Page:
This matters… much more so than the ISM numbers do anyway. Capacity utilization and industrial output correlate very closely with corporate earnings. If these numbers are moving sideways, earnings are likely stagnant.

Stock Market Index Analysis

We start this week’s analysis with a close-up view of the daily chart of the S&P 500. As you can see, although the index started Thursday’s session below the 20-day moving average line (blue), it crawled back above it before the close. It started the next day -- Friday -- in the same bullish mood and mode. It even went as far as to test the 50-day moving average line (purple) as resistance. But, it ultimately failed that test. That is to say, it was peeling back from the 50-day moving average line late Friday, suggesting the bulls aren’t yet quite ready to take the risk they need to take to keep the rally going.

S&P 500 Daily Chart, with VIX and Volume

Source: TradeNavigator

The daily chart of the NASDAQ Composite looks almost identical. It approached its 50-day moving average line (purple) on Friday, but recoiled before hurdling it.

NASDAQ Composite Daily Chart, with VXN

Source: TradeNavigator

Both the NASDAQ and the S&P 500, however, are back above their 20-day moving average lines (blue). That’s a start. Also notice that the Dow Jones Industrial Average is finding support at a floor connecting all the major lows going back to last October.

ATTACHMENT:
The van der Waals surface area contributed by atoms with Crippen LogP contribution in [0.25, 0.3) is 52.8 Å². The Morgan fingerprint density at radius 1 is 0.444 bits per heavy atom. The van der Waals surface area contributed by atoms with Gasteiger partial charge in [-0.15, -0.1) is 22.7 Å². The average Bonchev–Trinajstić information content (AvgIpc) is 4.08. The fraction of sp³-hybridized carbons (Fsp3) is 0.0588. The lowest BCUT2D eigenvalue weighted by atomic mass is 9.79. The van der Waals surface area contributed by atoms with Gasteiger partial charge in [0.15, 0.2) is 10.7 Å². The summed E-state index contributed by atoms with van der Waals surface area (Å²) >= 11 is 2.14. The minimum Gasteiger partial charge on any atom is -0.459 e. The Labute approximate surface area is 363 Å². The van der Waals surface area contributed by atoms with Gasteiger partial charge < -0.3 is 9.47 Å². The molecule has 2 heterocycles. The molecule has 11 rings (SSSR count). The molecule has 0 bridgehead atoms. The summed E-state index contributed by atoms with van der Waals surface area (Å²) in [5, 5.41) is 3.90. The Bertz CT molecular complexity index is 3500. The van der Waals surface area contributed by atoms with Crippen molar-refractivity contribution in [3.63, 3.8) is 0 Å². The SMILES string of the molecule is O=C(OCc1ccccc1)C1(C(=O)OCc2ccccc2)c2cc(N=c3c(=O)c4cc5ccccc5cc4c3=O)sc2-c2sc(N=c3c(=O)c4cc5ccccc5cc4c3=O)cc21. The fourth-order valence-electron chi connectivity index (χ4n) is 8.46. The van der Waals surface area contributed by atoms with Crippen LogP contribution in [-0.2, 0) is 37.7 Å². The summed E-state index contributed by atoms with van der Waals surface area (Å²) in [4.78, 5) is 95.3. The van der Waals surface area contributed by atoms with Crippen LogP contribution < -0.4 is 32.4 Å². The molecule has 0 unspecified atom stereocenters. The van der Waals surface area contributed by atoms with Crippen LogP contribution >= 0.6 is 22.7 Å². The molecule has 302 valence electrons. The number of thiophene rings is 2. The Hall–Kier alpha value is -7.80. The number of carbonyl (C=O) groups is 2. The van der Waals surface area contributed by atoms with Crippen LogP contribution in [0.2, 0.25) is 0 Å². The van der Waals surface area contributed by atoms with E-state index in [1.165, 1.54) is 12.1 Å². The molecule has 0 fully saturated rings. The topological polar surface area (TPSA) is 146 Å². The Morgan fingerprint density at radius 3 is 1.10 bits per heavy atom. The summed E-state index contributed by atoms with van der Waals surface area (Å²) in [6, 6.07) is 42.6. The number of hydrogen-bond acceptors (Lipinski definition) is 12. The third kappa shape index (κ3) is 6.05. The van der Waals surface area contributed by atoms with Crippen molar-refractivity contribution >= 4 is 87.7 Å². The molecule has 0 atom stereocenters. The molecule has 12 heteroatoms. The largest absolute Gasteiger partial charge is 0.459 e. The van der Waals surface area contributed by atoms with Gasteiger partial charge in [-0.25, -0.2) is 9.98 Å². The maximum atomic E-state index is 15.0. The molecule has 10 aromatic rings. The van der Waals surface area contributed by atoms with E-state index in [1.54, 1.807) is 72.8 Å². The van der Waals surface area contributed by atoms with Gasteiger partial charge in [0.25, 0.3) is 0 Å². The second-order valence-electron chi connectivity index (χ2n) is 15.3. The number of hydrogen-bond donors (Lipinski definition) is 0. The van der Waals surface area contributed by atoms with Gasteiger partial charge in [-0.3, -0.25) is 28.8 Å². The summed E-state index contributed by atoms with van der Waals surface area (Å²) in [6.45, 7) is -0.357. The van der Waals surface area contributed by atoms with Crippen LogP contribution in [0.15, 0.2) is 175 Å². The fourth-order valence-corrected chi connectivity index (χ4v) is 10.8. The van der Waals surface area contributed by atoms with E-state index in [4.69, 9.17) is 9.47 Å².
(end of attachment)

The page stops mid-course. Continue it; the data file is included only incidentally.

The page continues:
Dow Jones Industrial Average Daily Chart

Source: TradeNavigator

Of course, also notice that the Dow remains below both its 20-day and 50-day moving average lines.

As was noted, stocks are very much “stuck in the middle” here.

Backing out to a weekly chart doesn’t help a whole lot, other than to underscore the point that the market isn’t convicted to maintain a move in either direction. The weekly chart of the NASDAQ Composite does show us something important about what traders may be unconsciously thinking here. Take a look at the NASDAQ’s volatility index (VIX), or so-called “fear gauge,” at the bottom of the chart below. It’s drifting sideways, supported by a horizontal floor right around 18.0 (yellow, dashed). There may be no additional room for the NASDAQ to tack on more gains… or at least tack them on and then retain them. Moreover, with the VXN finding a support line that it could sooner or later push up and off of, there’s more potential marketwide downside stored up here than many traders might believe.

NASDAQ Composite Weekly Chart, with VXN and Volume

Source: TradeNavigator

There’s a time to be bold. This isn’t it. The market doesn’t know what it wants to do next, which means it could do anything… and do so without any warning. Then it could change its mind.

With all of that being said, we reiterate something we said in last week’s Weekly Market Outlook as well as something explained in detail at the website -- the calendar says we should expect lethargic weakness to and even through October here. If it looks like these odds are going to be defied this year, we’ll point that out in a future Weekly Market Outlook.